In the morning Lester awakens to sunlight pouring through the windows while White nurses a burnt finger. There is no sign of Meagle or Barnes. They head to the corridor where they find Barnes sleeping at one end, unaware of how he got there. The three friends shudder to think what would have happened if Barnes had slept-walked off the edge of the fatal balustrade -- but it doesn't require much imagination: Lester, pointing to the floor below screams, and the others rush to his side where they peer down at Meagle's corpse.
“It would all happen so natural, you might think it a coincidence if so disposed.” So says the world-weary Sergeant-Major Morris before passing the monkey’s paw to the ill-fated White family. The warning is one which concisely explains the deep tension which haunts so many of Jacobs’ tales (“The Brown Man’s Servant,” “Jerry Bundler,” “The Well,” “Three Sisters,” “His Brother’s Keeper,” and “The Monkey’s Paw” to name some of the most notable). The eponymous toll-house is renowned for taking lives, and by the end of the story, this is precisely what occurs. The fatal event could certainly have been a combination of coincidence, self-fulfilling prophecy, psychological confusion, and ill-advised hazing, but just enough doubt has been cast to shade the death in supernatural suspicion.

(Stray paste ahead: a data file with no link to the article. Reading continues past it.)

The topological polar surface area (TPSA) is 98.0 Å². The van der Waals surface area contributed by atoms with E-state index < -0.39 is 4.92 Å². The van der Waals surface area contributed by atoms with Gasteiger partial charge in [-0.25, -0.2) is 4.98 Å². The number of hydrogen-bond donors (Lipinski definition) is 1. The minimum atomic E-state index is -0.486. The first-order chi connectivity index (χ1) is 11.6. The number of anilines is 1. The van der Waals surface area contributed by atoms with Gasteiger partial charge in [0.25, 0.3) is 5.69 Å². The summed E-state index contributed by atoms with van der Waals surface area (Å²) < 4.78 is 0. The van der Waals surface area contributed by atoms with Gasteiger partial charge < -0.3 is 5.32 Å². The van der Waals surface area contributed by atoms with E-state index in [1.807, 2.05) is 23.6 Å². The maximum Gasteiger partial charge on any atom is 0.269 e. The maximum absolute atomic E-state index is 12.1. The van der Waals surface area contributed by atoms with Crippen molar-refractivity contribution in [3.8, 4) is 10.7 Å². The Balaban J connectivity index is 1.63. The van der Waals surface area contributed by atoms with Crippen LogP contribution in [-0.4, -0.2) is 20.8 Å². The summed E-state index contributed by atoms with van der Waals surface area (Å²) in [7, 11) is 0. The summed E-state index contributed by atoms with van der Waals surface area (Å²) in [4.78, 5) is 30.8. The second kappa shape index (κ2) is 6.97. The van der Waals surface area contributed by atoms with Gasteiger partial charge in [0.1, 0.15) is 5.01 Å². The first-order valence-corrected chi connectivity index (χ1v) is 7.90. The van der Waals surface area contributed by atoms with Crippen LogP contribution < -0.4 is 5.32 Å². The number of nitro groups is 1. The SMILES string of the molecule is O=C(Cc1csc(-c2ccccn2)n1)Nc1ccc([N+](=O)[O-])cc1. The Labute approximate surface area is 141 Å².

The question is not necessarily whether there was a ghost in the house – we are fully confident that there was nothing preternatural in the friends’ feigned slumber – but whether the house eats men’s lives through the events that it orchestrates with atmosphere, fear, and fate. Jacobs was a literary naturalist, like Jack London, Stephen Crane, and Joseph Conrad, and like all of those relatively pessimistic men, his fiction explores the philosophy of determinism, a worldview that favors the gravity of predestination over the agency of free will. Jacobs’ naturalism thunders in this tale, which suggests that no group of men could spend the night in the toll-house without being forced by fate to surrender one of their number to death. Nothing could be done to avoid the inevitable tragedy. No human choice, decision, or resolve could be taken to prevent destiny.
And Jacobs’ stories have another shade of intrigue to them when we consider whether the victims of his stories are given over to their fate after having made an unpardonable choice (sleeping in the infamous toll-house, wishing on a cursed talisman, refusing to return a stolen diamond when given a chance, killing a man and hiding the body, etc.), or whether they were predestined to both make the choice and suffer the consequences. Would Meagle have survived the night if he had decided not to try to pursue Barnes? If he had decided not to prank Barnes? If he decided not to stay the night in the toll-house? Or was his fate determined, unavoidable, and inevitable?